It was only 20 years ago when consumers started buying personal insurance online — and then brands like Geico and Progressive suddenly became colossal heavyweights dominating their industry.
Now, Cerity is doing the same for worker’s compensation insurance.
“Research shows that most businesses are still buying insurance the old-fashioned way and we know that will change completely. With this recent economic downturn, and the move toward remote working, we’re seeing the momentum pick up as businesses are quickly adopting new online business platforms like ours,” says Dennis Dix, Cerity’s Chief Operating Officer.
So are small business owners ready to purchase worker’s comp insurance online too? “It’s going to erupt shortly,” says Dix, who is charged with reimagining how workers’ compensation insurance is priced, purchased, and maintained. “In insurance,” he adds, “nothing happens quickly. It took us over a year to get our regulatory approval to operate in California. So, if you want to be ready to go when the pendulum starts to swing, you have to start before buying behaviors have changed.”
Spreading rapidly across the country, Cerity is now operating in 39 cities. “The is pendulum swinging,” Dix says. “We’re addressing the issues that penalize small businesses.”
To that end, Dix highlights three points that small businesses can do lower their insurance costs. The first is switching to a “pay-as-you-go” billing method.
“A pay-as-you-go system is the best billing method for small business workers’ comp policies for a few reasons — the first of which is small business owners only have to pay premiums when they pay employees,” he says.
In the current pandemic with its past and possibly future lockdowns, a pay-as-you-go system helps businesses better manage cash flow because “business owners don’t pay premiums when the business is closed,” Dix says. “Remember, work comp is only required if your people are working. So, if they’re not working, you shouldn’t have to pay more.”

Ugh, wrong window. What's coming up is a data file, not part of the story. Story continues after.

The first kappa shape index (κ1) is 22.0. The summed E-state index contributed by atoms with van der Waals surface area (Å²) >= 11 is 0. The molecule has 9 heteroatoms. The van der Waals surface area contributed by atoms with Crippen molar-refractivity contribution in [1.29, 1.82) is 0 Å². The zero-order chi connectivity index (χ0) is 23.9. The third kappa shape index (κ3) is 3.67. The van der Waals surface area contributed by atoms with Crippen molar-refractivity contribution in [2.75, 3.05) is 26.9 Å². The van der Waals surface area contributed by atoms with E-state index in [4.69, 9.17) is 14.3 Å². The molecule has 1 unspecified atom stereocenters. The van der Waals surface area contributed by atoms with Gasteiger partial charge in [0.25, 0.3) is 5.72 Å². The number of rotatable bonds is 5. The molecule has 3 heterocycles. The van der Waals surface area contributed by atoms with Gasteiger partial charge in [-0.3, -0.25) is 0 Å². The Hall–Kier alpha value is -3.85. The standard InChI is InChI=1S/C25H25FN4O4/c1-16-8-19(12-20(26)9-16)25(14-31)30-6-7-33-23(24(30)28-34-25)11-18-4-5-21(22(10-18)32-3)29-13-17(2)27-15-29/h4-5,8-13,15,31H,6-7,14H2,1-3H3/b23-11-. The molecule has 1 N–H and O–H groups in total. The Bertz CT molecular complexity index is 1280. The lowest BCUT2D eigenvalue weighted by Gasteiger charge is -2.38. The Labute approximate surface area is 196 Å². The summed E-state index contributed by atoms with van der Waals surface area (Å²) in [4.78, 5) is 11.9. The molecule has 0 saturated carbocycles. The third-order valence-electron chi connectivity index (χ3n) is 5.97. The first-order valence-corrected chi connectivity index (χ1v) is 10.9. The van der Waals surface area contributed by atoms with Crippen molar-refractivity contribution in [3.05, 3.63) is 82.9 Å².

The pay-as-you-go plan binds the insurance to the payroll, and the amount that a company owes for insurance is calculated only when it is paying employees. “Businesses get tremendous benefits from this billing method — the real value here is that the business only pays the premium when they pay employees,” Dix says.
Traditional policies provide an annualized quote and are paid with installments. When PayGo policies are calculated they result in a “percentage of payroll” as the price.
–Traditional: $500,000 estimated annual payroll; $1,200/year = $100/month
–PayGo: Rate of 0.0024 ($1,200 / $500,000); 0.0024 * payroll during the pay period = amount due)
Dix’s next point: Small businesses can reduce the revenue or square footage on their liability policy as some insurance companies price liability coverage by square footage.
“If a business has temporarily closed its operations, it can remove that square footage from the policy completely, the way someone might take a car off their insurance if they know that it won’t be driven,” Dix says.
Later on, of course, the business can add the square footage back to the policy.
If a business is forecasting lower sales, its insurance carrier can incorporate the new forecast in the price of the policy.
“The upside to this option is that you can continue to operate your business ‘as-is’ but with lower revenue,” Dix says.
Lastly, Dix’s third point: Small business owners can request a payroll endorsement on their workers’ compensation policy.
“Worker’s compensation is a company’s largest insurance expense,” Dix says. “If you’ve reduced payroll or expect you will, your insurance company can process a ‘payroll endorsement’ to the policy.
This payroll endorsement can immediately lower the amount a business owes for the policy term. The full calculation for workers’ comp premium is fantastically confusing, yet all are based on “estimated annual payroll.” This is the amount of payroll a business expects to pay all employees within a twelve-month period.
For businesses with worker’s comp, insurance companies perform an “audit” at the end of the policy term to compare “estimate” to “actual” and true up the payments. Under certain circumstances, the insurance company may refund premium already paid. “It’s rare, yet if the operation is near the end of its policy period, has already paid the entire premium, and its new estimated annual payroll is lower, the entity overpaid, so you will have to request the refund as many carriers prefer to handle these payments at the end of the policy term.”
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